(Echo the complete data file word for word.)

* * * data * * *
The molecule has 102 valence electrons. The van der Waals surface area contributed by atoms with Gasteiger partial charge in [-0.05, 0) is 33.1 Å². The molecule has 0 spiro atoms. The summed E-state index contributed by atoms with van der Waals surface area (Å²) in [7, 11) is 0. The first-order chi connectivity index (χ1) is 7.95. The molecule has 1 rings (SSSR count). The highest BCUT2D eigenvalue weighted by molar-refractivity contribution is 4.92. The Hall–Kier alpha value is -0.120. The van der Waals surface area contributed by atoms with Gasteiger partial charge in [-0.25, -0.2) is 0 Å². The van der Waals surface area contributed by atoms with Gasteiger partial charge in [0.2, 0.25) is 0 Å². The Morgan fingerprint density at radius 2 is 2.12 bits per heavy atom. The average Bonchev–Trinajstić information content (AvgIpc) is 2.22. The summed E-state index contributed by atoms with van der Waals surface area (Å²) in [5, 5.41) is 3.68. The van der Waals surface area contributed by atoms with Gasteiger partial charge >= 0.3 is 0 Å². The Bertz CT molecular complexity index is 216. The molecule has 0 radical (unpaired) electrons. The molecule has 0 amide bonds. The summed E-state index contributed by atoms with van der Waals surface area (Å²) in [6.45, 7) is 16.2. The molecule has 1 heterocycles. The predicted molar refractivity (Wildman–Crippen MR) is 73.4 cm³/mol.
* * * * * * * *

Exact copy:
The molecule has 102 valence electrons. The van der Waals surface area contributed by atoms with Gasteiger partial charge in [-0.05, 0) is 33.1 Å². The molecule has 0 spiro atoms. The summed E-state index contributed by atoms with van der Waals surface area (Å²) in [7, 11) is 0. The first-order chi connectivity index (χ1) is 7.95. The molecule has 1 rings (SSSR count). The highest BCUT2D eigenvalue weighted by molar-refractivity contribution is 4.92. The Hall–Kier alpha value is -0.120. The van der Waals surface area contributed by atoms with Gasteiger partial charge in [-0.25, -0.2) is 0 Å². The van der Waals surface area contributed by atoms with Gasteiger partial charge in [0.2, 0.25) is 0 Å². The Morgan fingerprint density at radius 2 is 2.12 bits per heavy atom. The average Bonchev–Trinajstić information content (AvgIpc) is 2.22. The summed E-state index contributed by atoms with van der Waals surface area (Å²) in [5, 5.41) is 3.68. The van der Waals surface area contributed by atoms with Gasteiger partial charge >= 0.3 is 0 Å². The Bertz CT molecular complexity index is 216. The molecule has 0 radical (unpaired) electrons. The molecule has 0 amide bonds. The summed E-state index contributed by atoms with van der Waals surface area (Å²) in [6.45, 7) is 16.2. The molecule has 1 heterocycles. The predicted molar refractivity (Wildman–Crippen MR) is 73.4 cm³/mol.